Although memory-related processing by cortical-hippocampal networks is relevant for many cognitive domains (such as attention, language, and executive control) (21, 22), there were no stimulation effects on standardized measures of those domains. However, the instruments were not designed to provide specificity to cortical-hippocampal network influences (6). Specialized tests could potentially be used to identify broader effects of stimulation on cognition. Stimulation-responsive regions and the hippocampus are elements of a network that shows high interconnectivity even during periods of quiescence [the “default-mode” network (23)], further underscoring the potential broader influences of stimulation-induced changes on cognition.

After hippocampal damage, residual tissue might retain function (24) and assume functions previously supported by damaged tissue (25). Further, cortical-hippocampal network dysfunction has been implicated in various memory disorders (26). The methods reported here potentially could be modified to treat memory disorders by targeting residual hippocampal tissue to improve impaired cortical-hippocampal networks.

Supplementary Materials

Materials and Methods

Supplementary Text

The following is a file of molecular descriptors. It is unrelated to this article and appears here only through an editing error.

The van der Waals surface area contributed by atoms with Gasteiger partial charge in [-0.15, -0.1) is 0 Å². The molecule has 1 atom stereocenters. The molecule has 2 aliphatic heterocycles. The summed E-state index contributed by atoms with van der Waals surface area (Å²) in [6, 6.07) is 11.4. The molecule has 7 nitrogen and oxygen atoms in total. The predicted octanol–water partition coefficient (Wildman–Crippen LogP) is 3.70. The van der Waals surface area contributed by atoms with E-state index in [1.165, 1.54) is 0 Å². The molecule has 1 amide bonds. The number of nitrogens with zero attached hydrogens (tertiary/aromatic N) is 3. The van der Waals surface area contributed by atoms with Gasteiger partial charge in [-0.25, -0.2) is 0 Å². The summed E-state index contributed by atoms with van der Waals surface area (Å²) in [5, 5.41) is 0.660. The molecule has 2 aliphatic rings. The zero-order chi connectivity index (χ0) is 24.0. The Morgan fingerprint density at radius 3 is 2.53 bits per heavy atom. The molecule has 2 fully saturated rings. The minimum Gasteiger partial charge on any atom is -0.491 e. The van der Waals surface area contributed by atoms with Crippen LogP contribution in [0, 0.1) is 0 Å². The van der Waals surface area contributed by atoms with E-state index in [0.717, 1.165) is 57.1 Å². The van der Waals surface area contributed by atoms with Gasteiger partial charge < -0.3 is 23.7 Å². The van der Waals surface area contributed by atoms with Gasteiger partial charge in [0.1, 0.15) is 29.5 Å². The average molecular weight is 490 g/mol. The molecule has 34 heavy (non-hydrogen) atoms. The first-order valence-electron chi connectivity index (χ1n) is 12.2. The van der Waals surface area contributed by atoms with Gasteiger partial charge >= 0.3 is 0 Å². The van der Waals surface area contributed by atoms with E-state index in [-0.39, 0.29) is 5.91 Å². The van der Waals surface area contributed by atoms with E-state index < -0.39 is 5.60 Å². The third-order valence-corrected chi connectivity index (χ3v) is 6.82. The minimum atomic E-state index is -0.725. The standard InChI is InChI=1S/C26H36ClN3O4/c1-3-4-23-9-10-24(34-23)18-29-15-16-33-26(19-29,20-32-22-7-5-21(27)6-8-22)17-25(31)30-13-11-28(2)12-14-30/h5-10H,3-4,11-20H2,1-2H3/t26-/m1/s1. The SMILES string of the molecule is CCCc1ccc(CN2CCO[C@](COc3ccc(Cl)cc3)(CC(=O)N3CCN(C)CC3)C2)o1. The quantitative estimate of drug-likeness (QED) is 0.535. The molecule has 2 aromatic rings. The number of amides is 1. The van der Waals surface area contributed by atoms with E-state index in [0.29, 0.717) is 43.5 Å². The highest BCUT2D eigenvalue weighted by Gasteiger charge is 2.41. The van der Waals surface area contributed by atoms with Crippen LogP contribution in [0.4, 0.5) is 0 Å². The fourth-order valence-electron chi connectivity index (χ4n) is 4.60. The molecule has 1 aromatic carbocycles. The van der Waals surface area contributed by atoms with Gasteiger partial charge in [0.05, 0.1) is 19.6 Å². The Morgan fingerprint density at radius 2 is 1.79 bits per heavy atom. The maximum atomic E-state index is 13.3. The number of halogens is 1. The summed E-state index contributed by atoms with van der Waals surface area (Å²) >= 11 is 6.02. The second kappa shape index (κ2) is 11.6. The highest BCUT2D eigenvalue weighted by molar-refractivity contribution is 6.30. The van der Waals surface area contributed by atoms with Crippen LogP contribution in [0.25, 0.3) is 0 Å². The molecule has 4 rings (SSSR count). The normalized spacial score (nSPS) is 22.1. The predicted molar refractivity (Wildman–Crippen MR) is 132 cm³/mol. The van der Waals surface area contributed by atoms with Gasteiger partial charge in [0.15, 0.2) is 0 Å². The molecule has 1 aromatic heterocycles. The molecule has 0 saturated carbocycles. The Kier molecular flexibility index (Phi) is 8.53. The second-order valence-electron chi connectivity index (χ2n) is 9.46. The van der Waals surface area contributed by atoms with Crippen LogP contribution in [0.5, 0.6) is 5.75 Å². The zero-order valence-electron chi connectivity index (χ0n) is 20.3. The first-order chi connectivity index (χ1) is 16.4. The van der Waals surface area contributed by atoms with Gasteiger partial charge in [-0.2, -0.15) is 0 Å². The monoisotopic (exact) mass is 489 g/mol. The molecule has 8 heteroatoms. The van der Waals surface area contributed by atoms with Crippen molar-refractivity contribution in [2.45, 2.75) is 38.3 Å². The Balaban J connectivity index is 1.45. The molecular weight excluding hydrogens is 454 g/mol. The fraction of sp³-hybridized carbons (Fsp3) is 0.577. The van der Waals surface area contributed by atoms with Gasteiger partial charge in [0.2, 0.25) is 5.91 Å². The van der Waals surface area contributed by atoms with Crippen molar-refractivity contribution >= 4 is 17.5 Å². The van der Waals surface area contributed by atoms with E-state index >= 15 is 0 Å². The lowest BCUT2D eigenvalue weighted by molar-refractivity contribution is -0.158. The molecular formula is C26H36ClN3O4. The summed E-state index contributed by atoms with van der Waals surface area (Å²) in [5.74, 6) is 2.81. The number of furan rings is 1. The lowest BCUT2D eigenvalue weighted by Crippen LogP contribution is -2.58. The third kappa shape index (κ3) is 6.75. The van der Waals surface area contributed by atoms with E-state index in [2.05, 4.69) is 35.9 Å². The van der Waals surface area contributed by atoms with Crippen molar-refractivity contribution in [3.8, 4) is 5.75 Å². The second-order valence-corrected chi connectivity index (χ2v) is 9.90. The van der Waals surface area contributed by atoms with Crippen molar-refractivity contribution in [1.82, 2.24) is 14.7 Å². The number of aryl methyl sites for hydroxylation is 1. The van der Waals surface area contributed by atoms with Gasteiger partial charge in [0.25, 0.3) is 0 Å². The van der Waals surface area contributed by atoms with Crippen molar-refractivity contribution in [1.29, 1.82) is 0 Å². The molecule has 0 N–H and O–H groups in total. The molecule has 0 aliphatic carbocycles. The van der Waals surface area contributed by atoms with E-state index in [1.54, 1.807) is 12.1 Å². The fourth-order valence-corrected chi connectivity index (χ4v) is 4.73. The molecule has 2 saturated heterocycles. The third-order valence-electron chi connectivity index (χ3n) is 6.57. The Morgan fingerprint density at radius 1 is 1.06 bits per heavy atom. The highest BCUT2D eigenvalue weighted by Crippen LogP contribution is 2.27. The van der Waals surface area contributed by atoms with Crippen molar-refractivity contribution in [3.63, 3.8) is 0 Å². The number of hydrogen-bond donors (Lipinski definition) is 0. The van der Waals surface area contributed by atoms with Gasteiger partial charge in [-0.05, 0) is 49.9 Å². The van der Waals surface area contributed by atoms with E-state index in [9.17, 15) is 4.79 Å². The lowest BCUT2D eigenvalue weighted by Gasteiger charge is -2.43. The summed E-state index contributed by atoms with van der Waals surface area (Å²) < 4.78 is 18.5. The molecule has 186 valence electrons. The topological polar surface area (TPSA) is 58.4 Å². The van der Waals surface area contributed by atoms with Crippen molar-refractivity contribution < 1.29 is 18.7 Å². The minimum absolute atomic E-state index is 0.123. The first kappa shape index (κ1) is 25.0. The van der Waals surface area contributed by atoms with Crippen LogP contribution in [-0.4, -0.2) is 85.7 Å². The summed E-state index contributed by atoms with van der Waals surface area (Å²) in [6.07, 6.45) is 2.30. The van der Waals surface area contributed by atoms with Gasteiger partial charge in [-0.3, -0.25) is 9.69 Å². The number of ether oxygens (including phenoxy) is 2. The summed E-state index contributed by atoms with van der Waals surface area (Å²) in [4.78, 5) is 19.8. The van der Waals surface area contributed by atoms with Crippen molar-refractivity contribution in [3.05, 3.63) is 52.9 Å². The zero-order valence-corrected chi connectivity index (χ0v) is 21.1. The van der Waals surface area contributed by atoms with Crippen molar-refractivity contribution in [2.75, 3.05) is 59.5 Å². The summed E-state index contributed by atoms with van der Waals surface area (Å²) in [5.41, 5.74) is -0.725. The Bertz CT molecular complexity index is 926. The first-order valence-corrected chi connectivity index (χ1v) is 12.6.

Figs. S1 to S4

Tables S1 to S2

References (2738)

References and Notes

  1. Materials and methods are available as supplementary materials on Science Online.
  2. Acknowledgments: Research was supported by awards P50-MH094263 from the National Institute of Mental Health and F32-NS083340 from the National Institute of Neurological Disorders and Stroke. The content is solely the responsibility of the authors and does not necessarily represent the official views of the National Institutes of Health. Neuroimaging was performed at the Northwestern University Center for Translational Imaging facility supported by the Northwestern University Department of Radiology. All primary behavioral data are archived in paper and electronic format in the Laboratory for Human Neuroscience of the Northwestern University Feinberg School of Medicine. All primary MRI data are archived in the Northwestern University Neuroimaging Data Archive (